Hayek goes on to talk about the conception of a complete ethical code...Basically I am saying that the encyclopedic collection of 33 things,(in particular in Dr. Lawlers link which includes the post on Hayek) sets up Hayek's reply which I make for him: " We are not concerned here with the question whether it would be desireable to have such a complete ethical code. It will merely be pointed out that up to the present the growth of civilization has been accompanied by a steady dimunition of the sphere in which individual actions are bound by fixed rules. The rules which our common moral code consists have progressively become fewer and more general in character. From the primitive man who was bound by an elaborate ritual in almost every one of his daily activities...morals have more and more tended to become merely limits circumscribing the sphere within which the individual could behave as he liked. The adoption of a common ethical code comprehensive enough to determine a unitary economic plan would mean a complete reversal of this tendency."
In other words for Hayek comprehensive economic policy requires comprehensive cultural consensus, or as it can be developed seperation of church and state and seperation of business and state go hand in hand.
My short answer in defense of Hayek is that even wrapping the mind around a fairly comprehensive cultural consensus is as you say a lot of hard work, and too much information!
John Lewis, how good you are to do all that hard work and give me all of that information.
I think that where I live, a very small city in NE Ohio, we are primitive enough to still have a common ethical code. Is that why so many of my neighbors are conservative in their politics? The consensus on the current national economic situation is that the bailout offends their moral code, for example. However, they can be subverted, as when the young marrieds I know take 0% down loans from local government, even when they are opposed to government meddling in markets. Honestly, I can deplore government programs and yet love them when one comes to the aid of my daughter-in-law when her hospital bills become too heavy for that small family to carry, or another gives me and two of my children inexpensive loans to pursue our respective college degrees. I know we are being modern in attitude and not truly virtuous. Given such opportunity and without societal condemnation, (but rather approbation) for what we do, we choose to be a burden on society, as society seems to beckon us on.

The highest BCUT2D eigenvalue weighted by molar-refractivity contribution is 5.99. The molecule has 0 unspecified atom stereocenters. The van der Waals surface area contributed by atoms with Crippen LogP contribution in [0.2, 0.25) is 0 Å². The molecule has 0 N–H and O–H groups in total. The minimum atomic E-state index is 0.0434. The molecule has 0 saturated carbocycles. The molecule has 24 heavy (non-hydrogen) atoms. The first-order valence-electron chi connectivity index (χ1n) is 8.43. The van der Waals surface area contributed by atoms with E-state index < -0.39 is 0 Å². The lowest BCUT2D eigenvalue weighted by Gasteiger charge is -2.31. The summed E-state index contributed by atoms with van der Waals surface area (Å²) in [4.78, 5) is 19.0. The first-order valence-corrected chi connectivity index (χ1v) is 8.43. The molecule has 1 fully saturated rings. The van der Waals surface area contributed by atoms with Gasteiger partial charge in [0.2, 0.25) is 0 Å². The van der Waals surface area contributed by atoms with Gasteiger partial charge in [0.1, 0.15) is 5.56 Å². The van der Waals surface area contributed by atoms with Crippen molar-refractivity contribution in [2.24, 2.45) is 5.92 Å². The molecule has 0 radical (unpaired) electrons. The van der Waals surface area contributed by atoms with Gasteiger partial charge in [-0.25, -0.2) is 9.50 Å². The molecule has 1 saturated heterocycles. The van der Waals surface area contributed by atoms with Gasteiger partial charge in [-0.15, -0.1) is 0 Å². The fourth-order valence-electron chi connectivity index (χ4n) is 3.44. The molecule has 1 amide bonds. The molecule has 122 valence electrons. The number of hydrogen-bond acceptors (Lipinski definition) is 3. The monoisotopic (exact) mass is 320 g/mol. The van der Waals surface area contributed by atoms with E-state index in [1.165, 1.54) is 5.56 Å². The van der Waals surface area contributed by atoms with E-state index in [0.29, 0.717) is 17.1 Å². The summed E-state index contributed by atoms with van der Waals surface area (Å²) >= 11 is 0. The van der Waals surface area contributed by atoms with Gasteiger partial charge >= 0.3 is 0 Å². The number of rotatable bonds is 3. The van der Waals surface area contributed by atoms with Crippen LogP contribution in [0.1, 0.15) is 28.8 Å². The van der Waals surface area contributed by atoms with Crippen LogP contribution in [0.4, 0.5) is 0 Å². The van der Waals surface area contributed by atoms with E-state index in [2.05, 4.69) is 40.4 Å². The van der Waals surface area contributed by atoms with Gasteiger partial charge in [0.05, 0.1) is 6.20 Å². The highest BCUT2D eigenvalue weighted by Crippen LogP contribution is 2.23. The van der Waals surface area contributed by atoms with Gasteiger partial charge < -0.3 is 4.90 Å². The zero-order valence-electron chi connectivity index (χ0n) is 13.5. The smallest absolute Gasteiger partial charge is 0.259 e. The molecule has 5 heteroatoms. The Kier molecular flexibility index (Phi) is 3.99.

Anyway, yes, I did mean Joe Carter is doing a lot of hard work and in my bold-face type, hoped to indicate appreciation for the fact.
I would also express my appreciation for you making me interested in Hayek, again. I read that such a long time ago and while raising my first very small children, so that I forgot what I liked about it. As I recall, I was reading a childcare book at the same time and just this minute, worry that my mind might have conflated some of the lessons of the two books. There was something about varieties of temperamental response in infants and "the happiness of a man, depends on a great many things that can be provided in an infinite variety of combinations." that bore comparison for me.